Is there a stone/ceramic sharpening set-up that really works well? I looking for something that will sharpen keeping the proper angle etc.
three stones that rotate in an oil bath. http://www.twinsupply.com/dextercutlery/proddetail.asp?prod=07946 my dad taught me how to use it at his butcher shop when i was a kid. you can make your blades razor sharp in no time. you just have to learn to keep the proper angle. get an extra set of stones and it will last you a lifetime.Is there a stone/ceramic sharpening set-up that really works well? I looking for something that will sharpen keeping the proper angle etc.
I picked up a Smith's Pocket Pal ($8.). It seems like the simplest sharpener for meIn the field, a Fallkniven DC3 works well for me. Diamond stone on one side, ceramic on the other. No water or oil required. In addition, it is only 3 inches long and comes with a nice leather sheath. At home, I have a set of Japanese wet stones that a friend picked up for me while in Japan. I use the wet stones in combination with a leather strop and a F. Di ck multicut for maintaining the blades. I also have a Lansky puck for the odd-shaped blades such as axes and kukris.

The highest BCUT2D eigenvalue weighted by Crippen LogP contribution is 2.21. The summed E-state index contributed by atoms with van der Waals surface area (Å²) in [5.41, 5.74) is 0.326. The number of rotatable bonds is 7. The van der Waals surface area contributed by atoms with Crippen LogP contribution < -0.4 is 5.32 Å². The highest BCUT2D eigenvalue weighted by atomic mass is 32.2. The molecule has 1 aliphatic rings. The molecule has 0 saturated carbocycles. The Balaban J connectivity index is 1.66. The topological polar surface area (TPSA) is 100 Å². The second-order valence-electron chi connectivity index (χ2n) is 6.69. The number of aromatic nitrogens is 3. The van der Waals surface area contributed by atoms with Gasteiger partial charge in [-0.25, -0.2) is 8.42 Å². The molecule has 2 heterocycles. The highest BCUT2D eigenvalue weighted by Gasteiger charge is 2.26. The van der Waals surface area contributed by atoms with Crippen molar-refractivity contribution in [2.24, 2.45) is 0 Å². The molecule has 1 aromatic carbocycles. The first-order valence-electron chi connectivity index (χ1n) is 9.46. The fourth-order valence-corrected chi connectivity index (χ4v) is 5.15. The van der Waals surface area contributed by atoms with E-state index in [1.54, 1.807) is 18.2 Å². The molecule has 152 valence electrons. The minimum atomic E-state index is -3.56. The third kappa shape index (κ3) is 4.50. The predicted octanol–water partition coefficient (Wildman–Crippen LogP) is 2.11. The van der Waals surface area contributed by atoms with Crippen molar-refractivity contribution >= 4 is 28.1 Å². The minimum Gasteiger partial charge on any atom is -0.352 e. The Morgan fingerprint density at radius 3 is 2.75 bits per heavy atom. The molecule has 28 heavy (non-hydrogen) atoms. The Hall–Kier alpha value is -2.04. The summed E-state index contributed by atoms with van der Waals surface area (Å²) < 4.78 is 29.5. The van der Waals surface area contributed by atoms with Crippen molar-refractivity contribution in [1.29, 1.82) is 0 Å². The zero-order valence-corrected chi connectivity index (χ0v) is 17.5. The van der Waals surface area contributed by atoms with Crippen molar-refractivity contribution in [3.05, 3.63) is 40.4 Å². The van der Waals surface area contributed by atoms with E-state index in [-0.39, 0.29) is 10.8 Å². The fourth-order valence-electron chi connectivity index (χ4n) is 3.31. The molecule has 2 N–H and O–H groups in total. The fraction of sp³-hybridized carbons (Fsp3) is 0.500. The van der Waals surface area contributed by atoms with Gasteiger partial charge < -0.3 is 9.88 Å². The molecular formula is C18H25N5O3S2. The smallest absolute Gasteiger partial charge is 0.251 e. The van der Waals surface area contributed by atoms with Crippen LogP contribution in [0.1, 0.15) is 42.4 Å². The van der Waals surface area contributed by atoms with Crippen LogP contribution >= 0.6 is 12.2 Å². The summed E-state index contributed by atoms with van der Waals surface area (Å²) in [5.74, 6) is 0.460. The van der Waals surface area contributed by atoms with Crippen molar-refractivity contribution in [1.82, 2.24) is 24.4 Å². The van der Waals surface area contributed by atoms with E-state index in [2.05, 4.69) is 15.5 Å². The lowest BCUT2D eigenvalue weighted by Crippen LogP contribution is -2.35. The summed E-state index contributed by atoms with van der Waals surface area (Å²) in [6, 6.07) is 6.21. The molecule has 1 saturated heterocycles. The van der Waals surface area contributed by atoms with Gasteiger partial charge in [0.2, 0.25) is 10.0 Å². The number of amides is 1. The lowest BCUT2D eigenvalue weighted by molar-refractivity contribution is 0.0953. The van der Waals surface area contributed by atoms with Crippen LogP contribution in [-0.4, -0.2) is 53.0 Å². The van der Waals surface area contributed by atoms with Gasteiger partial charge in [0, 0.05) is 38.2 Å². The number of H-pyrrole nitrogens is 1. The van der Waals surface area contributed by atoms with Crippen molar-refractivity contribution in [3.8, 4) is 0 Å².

If you have the time and commitment, I believe a classic wet stone will give you the best results.
That's exactly what I thought last night when I sharpened my $8. Harbor Freight Gordon Knife!I use to use oil stones, getting lazy in my old age, now I just use steels, I have a course one and a super fine one. I can't shave with my knife, but you sure don't want to see if they will cut you, and it only takes a few strokes to keep it sharp.